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Monday, February 3, 2014

Groundhog Day

Okay campers, rise and shine, and don't forget your booties cause its cold out there...its cold out there every day.

"This is the one time where television really fails to capture the true excitement of a large squirrel predicting the weather." - Phil Connors

Groundhog Day!

This winter, my first winter in the mid atlantic, has been wet and cold. People keep telling me it is colder than normal but I have little to compare it to. Having grown up in Florida anything below 75 is reason enough to wear a fuzzy sweater. That being said, this Friday when temps climbed to a balmy 45 I couldn't wait to get outside and do some work on the farm. It was downright warm once I started moving. The sun was shining, the sky was blue, I had a small crew and we made some great progress. The weekend was lovely with temps flirting with 55. As I type now though it is cold and wet again.

As you can imagine I was anxious to see what Punxsatawney Phil had to say on Sunday, and not at all surprised with his prediction that winter would continue for another 6 weeks. That may be a good thing for me since getting the greenhouse built keeps being pushed back because the ground is either frozen or muddy. Still, I am building tables and lining up trays and organic seed starting mix and finalizing the seed order. Once the ground is prepared the structure should go up quickly and everything should be ready to move in and get started. 

Community Forklift

Community Forklift

Community Forklift is an awesome green business in DC. They sell surplus, salvaged and green building material. They have everything from tubs and tiles to doors and dressers. This week I picked up two doors for the greenhouse ($15/piece) and some wire shelving for the greenhouse tables at $1/ft compared to about twice that at Lowes. 

Greenhouse Doors and wire shelves loaded up

I got the idea for the tables from this blog at Hansen Woodland Farm. The ones I have built so far at 16"w by 8' long. Next week I'll build the center table which will be 4'x10.
One Greenhouse Table Done

On the farm

This week brought some signs of life back to the farm. For one, Priscilla returned from her preventative maintenance at the shop. This means we can start up our composting operation again. It has been on hold since Christmas time.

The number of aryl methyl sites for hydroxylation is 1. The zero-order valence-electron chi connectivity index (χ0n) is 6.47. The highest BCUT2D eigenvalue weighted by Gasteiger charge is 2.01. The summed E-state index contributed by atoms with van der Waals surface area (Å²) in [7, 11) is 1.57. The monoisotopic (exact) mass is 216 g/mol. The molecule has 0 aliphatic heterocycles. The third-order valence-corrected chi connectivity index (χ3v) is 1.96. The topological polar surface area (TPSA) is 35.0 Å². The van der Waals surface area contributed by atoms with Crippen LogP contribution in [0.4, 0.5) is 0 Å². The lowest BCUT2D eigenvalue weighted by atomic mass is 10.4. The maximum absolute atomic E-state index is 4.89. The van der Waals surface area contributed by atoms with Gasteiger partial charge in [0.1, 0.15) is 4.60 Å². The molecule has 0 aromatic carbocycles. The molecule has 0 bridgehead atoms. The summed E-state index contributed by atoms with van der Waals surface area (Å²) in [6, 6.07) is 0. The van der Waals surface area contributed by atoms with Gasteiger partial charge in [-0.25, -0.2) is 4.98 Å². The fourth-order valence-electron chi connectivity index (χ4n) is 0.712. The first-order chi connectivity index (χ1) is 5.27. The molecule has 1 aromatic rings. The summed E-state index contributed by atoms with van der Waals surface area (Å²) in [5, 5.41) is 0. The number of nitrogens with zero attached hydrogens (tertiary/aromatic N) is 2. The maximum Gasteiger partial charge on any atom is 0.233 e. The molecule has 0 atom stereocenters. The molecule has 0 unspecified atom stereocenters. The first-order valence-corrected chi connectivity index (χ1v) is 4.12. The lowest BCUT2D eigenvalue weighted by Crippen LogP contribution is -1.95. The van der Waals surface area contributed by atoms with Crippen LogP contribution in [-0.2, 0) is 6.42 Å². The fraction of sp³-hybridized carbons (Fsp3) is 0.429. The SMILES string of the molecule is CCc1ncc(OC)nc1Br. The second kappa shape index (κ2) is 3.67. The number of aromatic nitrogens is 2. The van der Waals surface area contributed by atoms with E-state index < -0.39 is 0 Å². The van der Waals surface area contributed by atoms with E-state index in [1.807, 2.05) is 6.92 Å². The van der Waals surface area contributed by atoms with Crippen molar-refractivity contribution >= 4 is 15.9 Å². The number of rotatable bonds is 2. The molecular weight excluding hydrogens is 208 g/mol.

Friday Andrew and  Gayle came out to help me accept delivery of our Hoop House. This is going to be a 30' long by 72' wide structure. It arrived on a trailer in bundles. The driver slid the bundles off onto the ground. Some of them probably weighed 1,000lb. We had to take the bundles apart and move the pieces into the barn a few pipes at a time. They will wait there until the weather allows us to build in the new field. 

That's our hoop house! 
Andrew and Gayle moving it into the barn

Andrew and Gayle clearing the fence

While we anxiously awaited our delivery we cleared some fence line. This simple fence is not deer proof so we have to make some adjustments to it to protect our new field. The first step is to find it! Brambles and weeds have over run this whole fence line. We attacked with pruners and machetes and I rented a Billy Goat for a few hours. It is a walk behind brush hog. It worked great where the brambles weren't too high. 

Where the brambles were shoulder high and taller they would reach out and grab you. In this case they took my hat right off my head! We had to cut those down manually before we could take the Billy Goat through and it would finish the job.

Billy Goat

We also cleared out a carport on the side of the stables which can now be useable space. I may try keeping the mushroom logs there. They will be near water, shaded and easy to harvest. 

Puddy Time

Eating Snow

Bonus Poem, why not?

Work without Hope

All Nature seems at work. Slugs leave their lair--
The bees are stirring--birds are on the wing--
And Winter slumbering in the open air,
Wears on his smiling face a dream of Spring!
And I the while, the sole unbusy thing,
Nor honey make, nor pair, nor build, nor sing.

Yet, well I ken the banks where amaranths blow,
Have traced the fount whence streams of nectar flow.
Bloom, O ye amaranths! bloom for whom ye may,
For me ye bloom not! Glide, rich streams, away!
With lips unbrightened, wreathless brow, I stroll:
And would you learn the spells that drowse my soul?
Work without Hope draws nectar in a sieve,
And hope without an object cannot live.

~Samuel Taylor Coleridge

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